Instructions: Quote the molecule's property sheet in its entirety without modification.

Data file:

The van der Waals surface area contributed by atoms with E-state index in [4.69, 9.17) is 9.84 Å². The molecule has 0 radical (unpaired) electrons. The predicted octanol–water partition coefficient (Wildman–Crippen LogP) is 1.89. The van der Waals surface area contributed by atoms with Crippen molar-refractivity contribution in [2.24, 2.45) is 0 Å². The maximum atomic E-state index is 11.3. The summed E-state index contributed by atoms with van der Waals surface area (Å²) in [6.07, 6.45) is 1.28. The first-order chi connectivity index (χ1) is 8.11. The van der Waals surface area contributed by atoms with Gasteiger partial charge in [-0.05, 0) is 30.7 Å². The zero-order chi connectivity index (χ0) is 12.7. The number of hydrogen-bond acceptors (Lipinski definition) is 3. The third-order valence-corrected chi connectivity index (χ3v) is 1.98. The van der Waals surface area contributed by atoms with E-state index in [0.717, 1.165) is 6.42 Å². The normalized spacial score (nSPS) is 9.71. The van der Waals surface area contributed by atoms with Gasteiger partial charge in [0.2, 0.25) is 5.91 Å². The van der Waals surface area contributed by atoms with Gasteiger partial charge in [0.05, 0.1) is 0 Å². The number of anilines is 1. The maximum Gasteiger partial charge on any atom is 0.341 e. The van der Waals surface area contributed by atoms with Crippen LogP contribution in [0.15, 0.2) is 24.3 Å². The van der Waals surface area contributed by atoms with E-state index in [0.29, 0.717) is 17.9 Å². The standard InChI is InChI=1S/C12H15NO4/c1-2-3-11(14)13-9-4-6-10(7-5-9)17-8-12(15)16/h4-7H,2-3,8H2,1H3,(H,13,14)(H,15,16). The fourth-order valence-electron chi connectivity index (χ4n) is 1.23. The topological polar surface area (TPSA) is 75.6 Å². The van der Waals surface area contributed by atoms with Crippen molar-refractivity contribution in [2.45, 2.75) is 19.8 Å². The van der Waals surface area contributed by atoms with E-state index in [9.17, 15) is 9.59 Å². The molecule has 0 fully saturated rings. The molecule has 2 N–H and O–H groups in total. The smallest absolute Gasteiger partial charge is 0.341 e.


The van der Waals surface area contributed by atoms with E-state index in [4.69, 9.17) is 9.84 Å². The molecule has 0 radical (unpaired) electrons. The predicted octanol–water partition coefficient (Wildman–Crippen LogP) is 1.89. The van der Waals surface area contributed by atoms with Crippen molar-refractivity contribution in [2.24, 2.45) is 0 Å². The maximum atomic E-state index is 11.3. The summed E-state index contributed by atoms with van der Waals surface area (Å²) in [6.07, 6.45) is 1.28. The first-order chi connectivity index (χ1) is 8.11. The van der Waals surface area contributed by atoms with Gasteiger partial charge in [-0.05, 0) is 30.7 Å². The zero-order chi connectivity index (χ0) is 12.7. The number of hydrogen-bond acceptors (Lipinski definition) is 3. The third-order valence-corrected chi connectivity index (χ3v) is 1.98. The van der Waals surface area contributed by atoms with E-state index in [0.717, 1.165) is 6.42 Å². The normalized spacial score (nSPS) is 9.71. The van der Waals surface area contributed by atoms with Gasteiger partial charge in [0.2, 0.25) is 5.91 Å². The van der Waals surface area contributed by atoms with Gasteiger partial charge in [0.05, 0.1) is 0 Å². The number of anilines is 1. The maximum Gasteiger partial charge on any atom is 0.341 e. The van der Waals surface area contributed by atoms with Crippen LogP contribution in [0.15, 0.2) is 24.3 Å². The van der Waals surface area contributed by atoms with E-state index in [0.29, 0.717) is 17.9 Å². The standard InChI is InChI=1S/C12H15NO4/c1-2-3-11(14)13-9-4-6-10(7-5-9)17-8-12(15)16/h4-7H,2-3,8H2,1H3,(H,13,14)(H,15,16). The fourth-order valence-electron chi connectivity index (χ4n) is 1.23. The topological polar surface area (TPSA) is 75.6 Å². The van der Waals surface area contributed by atoms with Crippen molar-refractivity contribution in [2.45, 2.75) is 19.8 Å². The van der Waals surface area contributed by atoms with E-state index in [9.17, 15) is 9.59 Å². The molecule has 0 fully saturated rings. The molecule has 2 N–H and O–H groups in total. The smallest absolute Gasteiger partial charge is 0.341 e.